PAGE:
Biophilia—a desire to be close to nature—is a growing trend in interior design. Meet the woman who introduced it to Miami.
The entrance of “Healing Cave," an installation created with Arcadia
In the last decade Paloma Teppa has gone from making orchid arrangements at home in her bikini to conceptualizing interior spaces for top developers in Miami, New York City and Los Angeles. She is the queen of biomimicry, convincing real estate tycoons with last names like Sternlicht and LeFrak about the importance of bringing nature indoors. She is transforming how we live, what we consider art and soon how we dress. But first: What the heck is biomimicry?
“To biomimic is to design representing Mother Nature,” explains Teppa. “So, for example, when I design a little garden or a landscape... I try to bring materials that are made from Mother Nature and reproduce them like a natural environment.”
The Assemblage, a coworking space in New York City
We are sitting in the garden at Mandolin Aegean Bistro, where Teppa occasionally pauses her story to stroke the ridged bark of an oak next to our table. (“He is 30 years old,” she says. “No, no, he must be 20.” She is talking about the tree, not the dashingly handsome Italian businessman who just walked into the restaurant.) For Teppa, plants have provided a source of happiness for as long as she can remember. She describes a childhood in Cordoba, Argentina, where she would look out the window of her classroom and long to be with the trees. Her adult life took her to Italy and then back to Miami. She did stints at MTV and as a stylist. Ultimately it was the trees that won her. And so, after doing the orchid arrangements at home in her bikini, Plant the Future was born, a small shop in Wynwood that was turning out five terrariums a day. Until the day designer Liubasha Rose walked in.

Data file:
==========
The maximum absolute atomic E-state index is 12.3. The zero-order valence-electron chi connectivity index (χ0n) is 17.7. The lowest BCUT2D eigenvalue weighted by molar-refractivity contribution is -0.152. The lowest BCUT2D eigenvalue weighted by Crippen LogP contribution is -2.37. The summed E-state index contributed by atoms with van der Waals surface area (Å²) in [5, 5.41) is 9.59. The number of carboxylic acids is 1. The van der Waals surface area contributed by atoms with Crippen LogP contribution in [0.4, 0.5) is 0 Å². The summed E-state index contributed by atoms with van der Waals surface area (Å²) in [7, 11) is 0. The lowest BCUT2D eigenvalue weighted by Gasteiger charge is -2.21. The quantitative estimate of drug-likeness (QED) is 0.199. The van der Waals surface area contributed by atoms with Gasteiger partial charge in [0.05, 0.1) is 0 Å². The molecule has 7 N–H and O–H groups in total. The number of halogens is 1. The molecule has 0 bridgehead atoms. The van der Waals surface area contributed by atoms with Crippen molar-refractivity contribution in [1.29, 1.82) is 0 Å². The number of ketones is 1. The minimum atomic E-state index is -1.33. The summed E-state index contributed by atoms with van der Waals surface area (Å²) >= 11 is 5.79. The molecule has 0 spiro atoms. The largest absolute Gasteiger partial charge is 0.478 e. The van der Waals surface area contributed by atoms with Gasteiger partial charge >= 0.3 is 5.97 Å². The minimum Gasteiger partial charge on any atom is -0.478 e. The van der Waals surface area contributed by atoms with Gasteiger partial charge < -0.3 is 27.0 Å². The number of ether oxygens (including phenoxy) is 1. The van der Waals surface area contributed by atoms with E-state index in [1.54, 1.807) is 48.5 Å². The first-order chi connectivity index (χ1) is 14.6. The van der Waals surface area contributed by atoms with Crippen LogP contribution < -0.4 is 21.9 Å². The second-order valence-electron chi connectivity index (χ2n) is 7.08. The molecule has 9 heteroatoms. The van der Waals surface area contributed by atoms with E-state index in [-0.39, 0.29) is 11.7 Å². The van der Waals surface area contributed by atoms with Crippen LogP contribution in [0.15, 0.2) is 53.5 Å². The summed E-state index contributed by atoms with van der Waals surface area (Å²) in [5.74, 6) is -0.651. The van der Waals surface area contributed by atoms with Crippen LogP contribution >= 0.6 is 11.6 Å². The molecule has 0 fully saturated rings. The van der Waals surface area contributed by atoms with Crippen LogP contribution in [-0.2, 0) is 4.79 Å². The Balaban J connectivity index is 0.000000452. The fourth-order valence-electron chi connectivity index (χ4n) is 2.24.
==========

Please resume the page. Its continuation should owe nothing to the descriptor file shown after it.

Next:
“Liubasha placed an order for 436 terrariums. I will never forget that number because it was so massive to me,” says Teppa. “She wanted one 8-inch terrarium for each of the 436 rooms in a hotel she was doing on Miami Beach: the 1 Hotel.” Before Teppa knew it, she was standing in a hotel that lived and breathed biomimicry—from the indoor tropical gardens to the moss mural at the entrance, all designed by Plant the Future. Next week Teppa begins design plans for the 1 Hotel in West Hollywood and nine more projects with Starwood. “We share a DNA,” she says of the hospitality group.
But Teppa does not work for the developers. Or for herself. “I have the best boss,” she says. “Everything I do is with her code, with her energy: Mother Nature.”